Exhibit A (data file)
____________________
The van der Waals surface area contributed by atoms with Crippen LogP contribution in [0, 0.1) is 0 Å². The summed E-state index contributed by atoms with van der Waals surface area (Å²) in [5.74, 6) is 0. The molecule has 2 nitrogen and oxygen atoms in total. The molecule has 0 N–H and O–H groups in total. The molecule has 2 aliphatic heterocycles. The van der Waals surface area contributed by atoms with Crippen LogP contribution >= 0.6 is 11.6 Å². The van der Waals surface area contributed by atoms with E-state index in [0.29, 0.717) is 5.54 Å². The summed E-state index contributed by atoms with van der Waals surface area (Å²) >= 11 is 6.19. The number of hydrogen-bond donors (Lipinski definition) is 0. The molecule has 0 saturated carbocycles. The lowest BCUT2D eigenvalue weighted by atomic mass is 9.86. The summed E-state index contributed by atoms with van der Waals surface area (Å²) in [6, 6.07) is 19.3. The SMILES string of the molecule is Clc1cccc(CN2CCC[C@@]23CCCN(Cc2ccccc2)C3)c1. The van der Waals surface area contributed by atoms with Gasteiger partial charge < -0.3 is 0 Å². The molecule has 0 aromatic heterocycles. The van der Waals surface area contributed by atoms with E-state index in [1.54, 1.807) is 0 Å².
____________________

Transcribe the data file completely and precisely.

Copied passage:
The van der Waals surface area contributed by atoms with Crippen LogP contribution in [0, 0.1) is 0 Å². The summed E-state index contributed by atoms with van der Waals surface area (Å²) in [5.74, 6) is 0. The molecule has 2 nitrogen and oxygen atoms in total. The molecule has 0 N–H and O–H groups in total. The molecule has 2 aliphatic heterocycles. The van der Waals surface area contributed by atoms with Crippen LogP contribution >= 0.6 is 11.6 Å². The van der Waals surface area contributed by atoms with E-state index in [0.29, 0.717) is 5.54 Å². The summed E-state index contributed by atoms with van der Waals surface area (Å²) >= 11 is 6.19. The number of hydrogen-bond donors (Lipinski definition) is 0. The molecule has 0 saturated carbocycles. The lowest BCUT2D eigenvalue weighted by atomic mass is 9.86. The summed E-state index contributed by atoms with van der Waals surface area (Å²) in [6, 6.07) is 19.3. The SMILES string of the molecule is Clc1cccc(CN2CCC[C@@]23CCCN(Cc2ccccc2)C3)c1. The van der Waals surface area contributed by atoms with Gasteiger partial charge < -0.3 is 0 Å². The molecule has 0 aromatic heterocycles. The van der Waals surface area contributed by atoms with E-state index in [1.54, 1.807) is 0 Å².